New boutique law firm offers estate and succession planning

When a privately held business is sold, the former owners of that company usually receive a financial windfall and frequently need estate planning, wealth management and related financial services.

Consequently, during the preparation for the sale of a company, many business owners have complex financial planning needs that need to be accounted for because they have a large portion of their net worth tied up in their business.

Milwaukee-based Mayer Galligan Law Inc., a boutique law firm that offers estate and business succession planning to small and middle market businesses, opened its doors last month because of that inherent connection between the sale of a privately held business and financial planning.

“We want to be involved in the lifecycle of a business and lifecycle of our clients,” said Steve Mayer, partner in the firm.

Mayer Galligan Law is made up of Mayer and Daniel Galligan. Mayer has been in private practice for the last eight years, and specializes in estate planning and financial-related matters. He is also a certified public accountant.

Galligan, who previously worked for Whyte Hirschboeck Dudek and Reinhart Boerner Van Dueren, has worked in the mergers and acquisitions field for a large part of his career. He also works in contract law and in helping startup companies.

The partners have created a proprietary compensation system that encourages them to build the firm by working together, Galligan said. That system encourages discussion between the two partners and the sharing of each others’ experience and expertise.

“Dan can come in with a deal and he can share with me things like, ‘this client has a personal guarantee out there – how can we minimize that?'” Mayer said. “Or he might ask, ‘what is a valuable asset that we don’t want to have subject to a personal guarantee?’ Before we do the deal, we can address the situation.”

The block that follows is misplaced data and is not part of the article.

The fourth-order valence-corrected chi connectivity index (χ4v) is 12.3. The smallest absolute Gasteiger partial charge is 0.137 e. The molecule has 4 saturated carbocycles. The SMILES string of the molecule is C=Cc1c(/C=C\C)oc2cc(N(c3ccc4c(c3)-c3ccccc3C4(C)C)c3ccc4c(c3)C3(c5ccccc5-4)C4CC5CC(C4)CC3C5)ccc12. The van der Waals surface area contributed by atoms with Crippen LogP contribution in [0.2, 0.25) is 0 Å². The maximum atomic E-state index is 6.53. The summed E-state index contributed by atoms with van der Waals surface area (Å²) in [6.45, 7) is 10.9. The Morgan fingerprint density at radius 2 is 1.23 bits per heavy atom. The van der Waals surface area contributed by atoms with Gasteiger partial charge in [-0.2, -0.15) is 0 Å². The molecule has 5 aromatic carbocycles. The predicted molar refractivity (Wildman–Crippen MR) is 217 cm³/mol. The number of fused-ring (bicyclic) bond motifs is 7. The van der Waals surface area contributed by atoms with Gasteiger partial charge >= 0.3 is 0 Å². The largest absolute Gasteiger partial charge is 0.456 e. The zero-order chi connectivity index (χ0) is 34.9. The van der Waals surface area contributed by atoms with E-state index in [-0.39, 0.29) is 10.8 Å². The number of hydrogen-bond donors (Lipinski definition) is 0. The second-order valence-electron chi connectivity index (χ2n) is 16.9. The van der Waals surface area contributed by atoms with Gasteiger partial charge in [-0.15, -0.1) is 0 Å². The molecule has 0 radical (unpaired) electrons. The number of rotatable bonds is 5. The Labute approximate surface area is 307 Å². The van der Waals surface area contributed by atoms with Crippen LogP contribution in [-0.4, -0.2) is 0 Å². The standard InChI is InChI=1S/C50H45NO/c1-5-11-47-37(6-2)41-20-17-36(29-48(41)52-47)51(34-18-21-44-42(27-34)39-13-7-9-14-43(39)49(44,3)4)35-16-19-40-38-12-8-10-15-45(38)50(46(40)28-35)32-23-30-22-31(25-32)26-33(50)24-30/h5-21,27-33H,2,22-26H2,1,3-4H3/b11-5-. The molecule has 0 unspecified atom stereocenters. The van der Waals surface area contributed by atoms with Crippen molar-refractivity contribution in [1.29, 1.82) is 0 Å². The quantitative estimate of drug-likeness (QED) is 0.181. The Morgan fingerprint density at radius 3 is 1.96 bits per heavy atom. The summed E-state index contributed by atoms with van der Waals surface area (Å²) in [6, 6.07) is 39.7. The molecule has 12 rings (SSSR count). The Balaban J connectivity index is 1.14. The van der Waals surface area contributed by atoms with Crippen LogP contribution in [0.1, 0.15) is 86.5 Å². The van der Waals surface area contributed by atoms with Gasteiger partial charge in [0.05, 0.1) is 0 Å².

Mayer Galligan’s only employees are the two partners. The firm is sub-leasing space in downtown Milwaukee, and is able to keep its hourly rates low for clients.

“Our rates are allowing us to get closer to clients. We can talk exit strategy and think long term,” Galligan said. “Feedback from clients has been fantastic. We’re raising issues and they’re saying, ‘We never thought about that. Our attorneys never raised that before.'”

Because the firm is charging low rates, some business clients are asking more of both Galligan and Mayer. Galligan has been asked to serve as temporary inside counsel for several clients, and both attorneys say they are having deeper, more long-term conversations with clients.

“(Because it’s just the two of us), we can do that,” Galligan said. “And I want that, to get closer to my clients.”

By opening their own firm, Mayer and Galligan have been able to take more control over their professional lives, including creating a more flexible schedule and work arrangement. The partners try to spend a significant amount of time traveling to clients’ offices or homes, where the clients are frequently more comfortable.

“When you’re in their environment, you can ask for a tour and get to know their business better,” Mayer said. “When an issue comes up, you’re that much more likely to be able to help. And why should we have this huge cost structure when we can just go to our clients?”

Galligan is married and has three children, and Mayer is active in several sports and social organizations. By having their own firm, the pair is able to set their own hours, giving them a better work/life balance.

That same structure may actually help them build the firm, because it will allow them to devote time to marketing and networking, Mayer said.

“If we want to spend five or six hours marketing in a week, this model allows us to do that,” he said. “The billing pressures (of being in a large firm) are not there.”

Mayer and Galligan each have new mobile phones and data plans, which allow them to access phone calls and emails while out of the office. The new firm has also contracted with a cloud-based server firm, which is storing their professional files in a remote, secure location. Because the server is cloud-based, it is available and secure from virtually any location, Galligan said.

“With this new system, it doesn’t matter where we are,” he said. “It’s like we’re sitting at our desk, including phone calls, which we can access through our computers.”

Most of the new firm’s clients have been receptive of both the firm’s low cost structure and its entrepreneurial nature.

“Our clients are entrepreneurs for the most part, and they love working with other entrepreneurs,” Galligan said. “And I’ve always loved working with clients on their business models. To have a business model to tinker with is a blast.”

For more information, visit www.MGbusinesslaw.com.

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